How to Make Seed Bombs Recipe - Red Ted Art's Blog : Red Ted Art's Blog

How to Make Seed Bombs Recipe

| February 12, 2014 | 20 Comments

Making this Seed Bombs Recipe is quick and easy – it is a great gardening for kids activity and also makes a good gift that kids can make. You can actually make these at any time of year, but you “use” the seed bombs depending on the flower type you have chosen – usually early Spring to late Summer – check your seed packets! Seed Bomb making also is a great sensory activity as you encourage you kids to get stuck in!

How to Make Seed Bombs - Recipe for Kids

Seed Bomb Recipe:

Seed Bomb Recipe

  • A cup of compost
  • A cup of clay or potter’s powder (this can be store bought or dug up from your garden if you live in a clay rich area)
  • A generous handful of wild seeds
  • Water

Seeds – you can use any types of seeds really – but you should aim for a combination of seeds that grow at the same time of year. And then “lob” your bombs in the appropriate season – i.e. add Spring seeds and distribute in early Spring, or add Summer seeds and distribute in late Spring etc.

For sunny areas:

poppies, cornflower, marigolds, cosmos, hollyhocks, verbena bonariensis, viper’s bugloss

For shady areas:

use a woodland seed mix; foxgloves, tobacco plant, honesty

Seed Bombs

How to Make Seed Bombs:

Seed Bomb Recipe Gift Idea

1) Break your clay into lots of small “bits”.

Seed Bomb How To2) Pile your compost into the middle of your work surface and make a “dip”.

3) Pour your seeds into this dip.

Seed Bomb How To

4) Pour a little water onto the compost and seeds. Enough to make it moist enough to mix, but not too wet!

5) Then rapidly mix the clay, compost, water and seeds into a consistent mixture.

Seed Bomb Recipe for Kids

6) Once it is all evenly mixed, separate out into four equal pieces and roll them into balls. Ours were approximately 5cm in diameter.

7) Leave in a cool place to FULLY try out.

8) Bag up prettily and GIVE!


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Category: Gardening, Gifts That Kids Can Make, Kids Craft, Nature, Spring

Comments (20)

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  1. This is a brilliant idea, wildflowers are so incredibly beautiful and to package them like this as a gift is fantastic :)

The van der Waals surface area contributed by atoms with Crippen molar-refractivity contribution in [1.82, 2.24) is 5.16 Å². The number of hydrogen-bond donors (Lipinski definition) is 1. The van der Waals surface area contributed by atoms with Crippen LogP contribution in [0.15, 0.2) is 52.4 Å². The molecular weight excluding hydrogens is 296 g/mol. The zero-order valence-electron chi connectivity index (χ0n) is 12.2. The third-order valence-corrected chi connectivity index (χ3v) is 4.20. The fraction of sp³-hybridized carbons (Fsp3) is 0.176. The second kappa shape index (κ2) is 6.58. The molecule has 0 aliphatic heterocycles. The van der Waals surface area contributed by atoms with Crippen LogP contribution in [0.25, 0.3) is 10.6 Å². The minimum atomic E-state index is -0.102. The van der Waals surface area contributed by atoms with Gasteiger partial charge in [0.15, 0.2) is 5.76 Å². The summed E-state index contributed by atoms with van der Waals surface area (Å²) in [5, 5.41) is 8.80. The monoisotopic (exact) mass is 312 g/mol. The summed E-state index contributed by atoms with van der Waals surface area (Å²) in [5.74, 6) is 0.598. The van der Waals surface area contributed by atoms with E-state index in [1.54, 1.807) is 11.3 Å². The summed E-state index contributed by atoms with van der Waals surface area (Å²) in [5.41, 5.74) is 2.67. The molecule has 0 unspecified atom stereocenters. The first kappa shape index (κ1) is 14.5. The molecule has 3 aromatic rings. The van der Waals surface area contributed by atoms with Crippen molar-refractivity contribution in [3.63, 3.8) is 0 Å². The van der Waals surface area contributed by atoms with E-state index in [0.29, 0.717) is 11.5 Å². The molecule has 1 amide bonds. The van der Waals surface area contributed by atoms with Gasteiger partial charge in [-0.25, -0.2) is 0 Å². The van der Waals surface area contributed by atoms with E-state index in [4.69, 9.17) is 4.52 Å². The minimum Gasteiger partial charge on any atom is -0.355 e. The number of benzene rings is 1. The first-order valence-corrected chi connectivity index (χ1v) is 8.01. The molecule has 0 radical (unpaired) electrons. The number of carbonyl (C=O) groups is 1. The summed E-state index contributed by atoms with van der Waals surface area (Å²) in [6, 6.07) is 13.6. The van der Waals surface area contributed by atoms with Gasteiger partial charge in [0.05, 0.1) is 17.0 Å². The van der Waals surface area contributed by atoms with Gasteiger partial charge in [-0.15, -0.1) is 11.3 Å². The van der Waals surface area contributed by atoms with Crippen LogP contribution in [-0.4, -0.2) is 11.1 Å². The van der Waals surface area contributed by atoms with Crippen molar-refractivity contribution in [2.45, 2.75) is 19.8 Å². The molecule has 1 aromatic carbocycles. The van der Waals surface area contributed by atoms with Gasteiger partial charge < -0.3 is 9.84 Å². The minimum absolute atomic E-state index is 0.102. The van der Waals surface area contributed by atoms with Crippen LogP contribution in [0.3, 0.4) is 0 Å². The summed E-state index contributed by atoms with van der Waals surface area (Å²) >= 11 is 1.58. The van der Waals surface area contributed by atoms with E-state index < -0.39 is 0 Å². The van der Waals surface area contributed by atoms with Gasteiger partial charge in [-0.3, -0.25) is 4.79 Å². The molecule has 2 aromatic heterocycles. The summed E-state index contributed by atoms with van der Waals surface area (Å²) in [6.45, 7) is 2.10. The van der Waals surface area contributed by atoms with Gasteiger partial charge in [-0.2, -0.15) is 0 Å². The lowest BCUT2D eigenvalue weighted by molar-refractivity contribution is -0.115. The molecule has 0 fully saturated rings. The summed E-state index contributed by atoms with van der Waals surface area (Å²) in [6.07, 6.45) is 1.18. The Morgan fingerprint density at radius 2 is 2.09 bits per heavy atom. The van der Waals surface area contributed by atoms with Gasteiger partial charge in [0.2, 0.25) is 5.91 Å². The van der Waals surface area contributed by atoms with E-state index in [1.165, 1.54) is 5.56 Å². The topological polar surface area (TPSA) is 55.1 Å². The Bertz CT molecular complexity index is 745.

2. A lovely idea for gardening fun with kids. We have lots of clay at our place so this will be a perfect activity here! :-)

  3. Kristen says:

    This may be a silly question, but do you plant the seed bombs? How does it work getting them to grow?

    • Red Ted Art says:

      You just “throw them” wherever takes your fancy. The fact that they are mixed with compost and soil gives them growing conditions that allow them to “grow”. You have to pick wild flowers to include in your seeds, as these do best in rough conditions…. Having said that, I think it is best to throw them were there is a little soil already, so that they can get a better “footing”, if that makes sense!

  4. Rachel says:

    Wow! I’ve tried for years to grow wild flowers without success. I hope this really works – can’t wait to try it. Poppies and cornflours in my garden for the first time would be awesome. Thank you.

  5. RB says:

    Approximately how many seed bombs does this recipe make?

  6. Amanda S. says:

    Can you put these in planters??

  7. JessiLune says:

    A few mentionables to remember to improve bombing success:
    1. use these almost right away.
    2. Lob 1 day before a guaranteed rainstorm.

    WHY? By exposing the seed to water during the mixing you have activated them. They try to germinate and if no further watering occurs, they die even before cracking the shell and nothing happens. This is a waste. The rain softens the clay to let the germinating stem out and the moisture helps.

    3. Make that clay shell as thin as possible/keep clay composition to a minimum. At best the bomb explodes on soil contact. Good. If the seed can’t get out there was no point.

    4. Say NO to that generous handful of seeds, even if different types. Plants don’t do well in close quarters; they compete! If no one is around to weed them they get spindly and die off. Seriously, no more than 10 seeds per ball.
    5. Plants compete with each other. Make seed bombs of one type each, then lob two or three types in one spot. Works better.
    6. Some seeds require light to germinate, so buried in the middle of a clay ball does not work. Read your seed packets. Stick light-requiring ones along the outside of the ball.

    All my bombing experiments were more successful after this -I know because I stuck around to watch them grow, not just bomb and never visit again.
    Happy plant attack!!!!!

  8. Ginger says:

    what a fun idea! I’m going to try this with my boys this year, they would love it.

  9. Richard says:

    I love this idea and especially as gifts this time of year!

    One question. If you use water in the creation process, will that not activate the seed causing it to die in the drying process?

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